“Notes on Exterminism” for the Twenty-First-Century Ecology and Peace Movement

In 1980, the great English Marxist historian and theorist E. P. Thompson, author of The Making of the English Working Class and leader of the European nuclear disarmament movement, wrote the groundbreaking essay "Notes on Extermination, the Last Stage of Civilization." Although the world has undergone a series of significative changes since then, Thompson's essay remains a useful starting point for addressing the central contradictions of our time, characterized by the planetary ecological crisis, the COVID-19 pandemic, the New Cold War, and the current "empire of chaos," all stemming from deeply rooted features of contemporary capitalist political economy. - John Bellamy Foster

Finding Flow: exploring the potential for sustainable fulfilment

Materialistic values and lifestyles have been associated with detrimental effects on both personal and planetary health. Therefore, there is a pressing need to identify activities and lifestyles that both promote human wellbeing and protect ecological wellbeing. In this Personal View, we explore the dynamics of a psychological state known as flow, in which people are shown to experience high levels of wellbeing through involvement in challenging activities that require some level of skill, and can often involve less materially intensive activities. –– Amy Isham and Tim Jackson

Deforestation and World Population Sustainability: a Quantitative Analysis

In this paper we afford a quantitative analysis of the sustainability of current world population growth in relation to the parallel deforestation process adopting a statistical point of view. We consider a simplified model based on a stochastic growth process driven by a continuous time random walk, which depicts the technological evolution of human kind, in conjunction with a deterministic generalised logistic model for humans-forest interaction and we evaluate the probability of avoiding the self-destruction of our civilisation. Based on the current resource consumption rates and best estimate of technological rate growth our study shows that we have very low probability, less than 10% in most optimistic estimate, to survive without facing a catastrophic collapse. –– Mauro Bologna and Gerardo Aquino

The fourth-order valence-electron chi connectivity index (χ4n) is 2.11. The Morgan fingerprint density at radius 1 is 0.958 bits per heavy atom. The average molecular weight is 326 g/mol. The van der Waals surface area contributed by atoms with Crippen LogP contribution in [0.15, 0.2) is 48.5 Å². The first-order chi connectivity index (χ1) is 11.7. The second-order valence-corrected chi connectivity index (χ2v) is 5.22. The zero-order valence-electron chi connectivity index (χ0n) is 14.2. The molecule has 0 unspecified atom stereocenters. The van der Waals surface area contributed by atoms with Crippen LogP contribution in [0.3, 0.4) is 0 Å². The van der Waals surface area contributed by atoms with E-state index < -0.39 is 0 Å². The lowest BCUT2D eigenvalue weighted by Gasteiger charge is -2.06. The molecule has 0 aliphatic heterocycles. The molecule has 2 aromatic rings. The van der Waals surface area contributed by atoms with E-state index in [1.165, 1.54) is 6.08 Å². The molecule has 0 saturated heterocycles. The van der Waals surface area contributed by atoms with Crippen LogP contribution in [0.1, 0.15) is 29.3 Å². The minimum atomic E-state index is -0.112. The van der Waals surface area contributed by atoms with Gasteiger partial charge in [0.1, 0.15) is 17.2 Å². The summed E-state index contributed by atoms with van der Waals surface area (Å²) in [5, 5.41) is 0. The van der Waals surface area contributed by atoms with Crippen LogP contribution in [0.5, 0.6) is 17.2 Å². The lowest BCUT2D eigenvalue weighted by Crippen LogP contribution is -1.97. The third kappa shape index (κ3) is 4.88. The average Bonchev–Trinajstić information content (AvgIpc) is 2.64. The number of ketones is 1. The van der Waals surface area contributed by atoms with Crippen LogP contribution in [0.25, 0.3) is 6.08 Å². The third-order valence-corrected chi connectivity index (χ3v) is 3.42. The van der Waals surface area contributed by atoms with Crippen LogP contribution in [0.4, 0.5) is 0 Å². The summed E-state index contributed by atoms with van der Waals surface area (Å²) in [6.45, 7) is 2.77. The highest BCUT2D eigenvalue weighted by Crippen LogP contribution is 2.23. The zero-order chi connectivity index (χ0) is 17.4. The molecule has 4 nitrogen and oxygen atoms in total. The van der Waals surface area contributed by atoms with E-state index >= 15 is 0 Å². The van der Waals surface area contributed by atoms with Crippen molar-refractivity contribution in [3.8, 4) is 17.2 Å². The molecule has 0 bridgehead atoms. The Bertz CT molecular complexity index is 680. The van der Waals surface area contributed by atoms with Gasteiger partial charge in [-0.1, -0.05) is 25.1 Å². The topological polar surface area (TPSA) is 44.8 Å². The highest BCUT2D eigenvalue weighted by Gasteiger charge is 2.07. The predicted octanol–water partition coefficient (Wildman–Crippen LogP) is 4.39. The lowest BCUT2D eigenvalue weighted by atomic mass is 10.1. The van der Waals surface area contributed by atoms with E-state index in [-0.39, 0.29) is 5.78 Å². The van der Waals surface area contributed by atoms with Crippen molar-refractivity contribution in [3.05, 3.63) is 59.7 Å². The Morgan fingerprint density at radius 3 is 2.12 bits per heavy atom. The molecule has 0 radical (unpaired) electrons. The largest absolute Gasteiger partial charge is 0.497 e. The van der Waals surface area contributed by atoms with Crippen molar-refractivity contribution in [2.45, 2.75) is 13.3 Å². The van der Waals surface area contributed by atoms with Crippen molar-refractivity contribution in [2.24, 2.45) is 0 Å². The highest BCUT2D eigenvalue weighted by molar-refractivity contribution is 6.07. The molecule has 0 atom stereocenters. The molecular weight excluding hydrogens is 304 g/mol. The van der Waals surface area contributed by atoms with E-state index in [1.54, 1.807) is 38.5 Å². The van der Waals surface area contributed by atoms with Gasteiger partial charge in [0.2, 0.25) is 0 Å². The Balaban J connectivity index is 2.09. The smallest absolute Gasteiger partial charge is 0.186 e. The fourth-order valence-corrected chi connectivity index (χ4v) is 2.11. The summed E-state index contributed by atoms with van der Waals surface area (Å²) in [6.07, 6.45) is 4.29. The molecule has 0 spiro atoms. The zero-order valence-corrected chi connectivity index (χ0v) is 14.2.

Is China Transforming the World?

In the early years of the 21st century, many Western capitalists saw China as a "new El Dorado". In most Western media, China is now presented as a threat, a conquering "empire", an "imperialist" power, even if the term imperialism is taboo when it comes to the behavior of global banking establishments, companies or Western institutions. And this threat seems all the more serious because Beijing's "regime" is easily described as "dictatorial" or, in diplomatic terms, "authoritarian". The United States, which remains the world hegemon, is worried about China's rise to power, and its successive administrations are building up the anxiety-provoking image of a China eager to supplant them and steal their leadership of the capitalist world system. On the other hand, it is also the case, to some extent, for the governments of the European Union who realize they are trapped in their free trade dogma. -- Tony Andréani, Rémy Herrera and Zhiming Long

Re-visiting the Owenites–contemporary cultural co-ops

Co-operatives as an alternative business model to solely commercial firms are a widely known concept, partly through UK supermarket experiences. But, as Kate Oakley summarises early findings from her recent project, there’s much more to the practice of co-ops. Her interview study shows that the political, historical and ethical meanings attached to the idea of a co-op—and of working co-operatively—is what motivates workers and keeps them going in the long term. Institutional support, however, to maintain a co-op structure against mainstream pressure is often inadequate. –– Kate Oakley

Placing People at the Heart of Climate Action

Profound societal change along with continued technical improvements will be required to meet our climate goals, as well as to improve people's quality of life and ensure thriving economies and ecosystems. Achieving the urgent and necessary transformations laid out in the recently published IPCC report will require placing people at the heart of climate action. Tackling climate change cannot be achieved solely through technological breakthroughs or new climate models. We must build on the strong social science knowledge base and develop a more visible, responsive and interdisciplinary-oriented social science that engages with people and is valued in its diversity by decision-makers from government, industry, civil society and law. Further, we need to design interventions that are both effective at reducing emissions and achieve wider societal goals such as wellbeing, equity, and fairness. Given that all climate solutions will involve people in one way or another, the social sciences have a vital role to play. –– Patrick Devine-Wright et al

Is Population Crucial for Degrowth?